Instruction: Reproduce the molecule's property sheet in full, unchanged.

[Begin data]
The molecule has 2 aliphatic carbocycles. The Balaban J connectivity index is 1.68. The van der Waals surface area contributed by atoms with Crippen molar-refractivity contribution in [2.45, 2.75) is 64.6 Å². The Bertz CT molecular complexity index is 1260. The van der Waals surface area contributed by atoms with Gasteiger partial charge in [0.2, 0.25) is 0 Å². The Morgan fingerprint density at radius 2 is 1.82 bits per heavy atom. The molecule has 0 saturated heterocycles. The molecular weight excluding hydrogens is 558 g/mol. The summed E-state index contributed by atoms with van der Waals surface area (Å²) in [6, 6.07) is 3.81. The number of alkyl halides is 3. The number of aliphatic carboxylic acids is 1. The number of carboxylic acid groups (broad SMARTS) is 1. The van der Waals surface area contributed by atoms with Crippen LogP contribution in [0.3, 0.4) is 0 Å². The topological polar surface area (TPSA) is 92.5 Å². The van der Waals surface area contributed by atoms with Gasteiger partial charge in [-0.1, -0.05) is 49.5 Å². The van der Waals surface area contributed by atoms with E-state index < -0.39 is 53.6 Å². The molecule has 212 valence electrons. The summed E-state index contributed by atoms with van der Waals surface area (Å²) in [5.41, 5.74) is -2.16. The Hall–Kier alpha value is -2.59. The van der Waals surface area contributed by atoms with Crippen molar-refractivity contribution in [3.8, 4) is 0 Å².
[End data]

The molecule has 2 aliphatic carbocycles. The Balaban J connectivity index is 1.68. The van der Waals surface area contributed by atoms with Crippen molar-refractivity contribution in [2.45, 2.75) is 64.6 Å². The Bertz CT molecular complexity index is 1260. The van der Waals surface area contributed by atoms with Gasteiger partial charge in [0.2, 0.25) is 0 Å². The Morgan fingerprint density at radius 2 is 1.82 bits per heavy atom. The molecule has 0 saturated heterocycles. The molecular weight excluding hydrogens is 558 g/mol. The summed E-state index contributed by atoms with van der Waals surface area (Å²) in [6, 6.07) is 3.81. The number of alkyl halides is 3. The number of aliphatic carboxylic acids is 1. The number of carboxylic acid groups (broad SMARTS) is 1. The van der Waals surface area contributed by atoms with Crippen LogP contribution in [0.3, 0.4) is 0 Å². The topological polar surface area (TPSA) is 92.5 Å². The van der Waals surface area contributed by atoms with Gasteiger partial charge in [-0.1, -0.05) is 49.5 Å². The van der Waals surface area contributed by atoms with E-state index < -0.39 is 53.6 Å². The molecule has 212 valence electrons. The summed E-state index contributed by atoms with van der Waals surface area (Å²) in [5.41, 5.74) is -2.16. The Hall–Kier alpha value is -2.59. The van der Waals surface area contributed by atoms with Crippen molar-refractivity contribution in [3.8, 4) is 0 Å².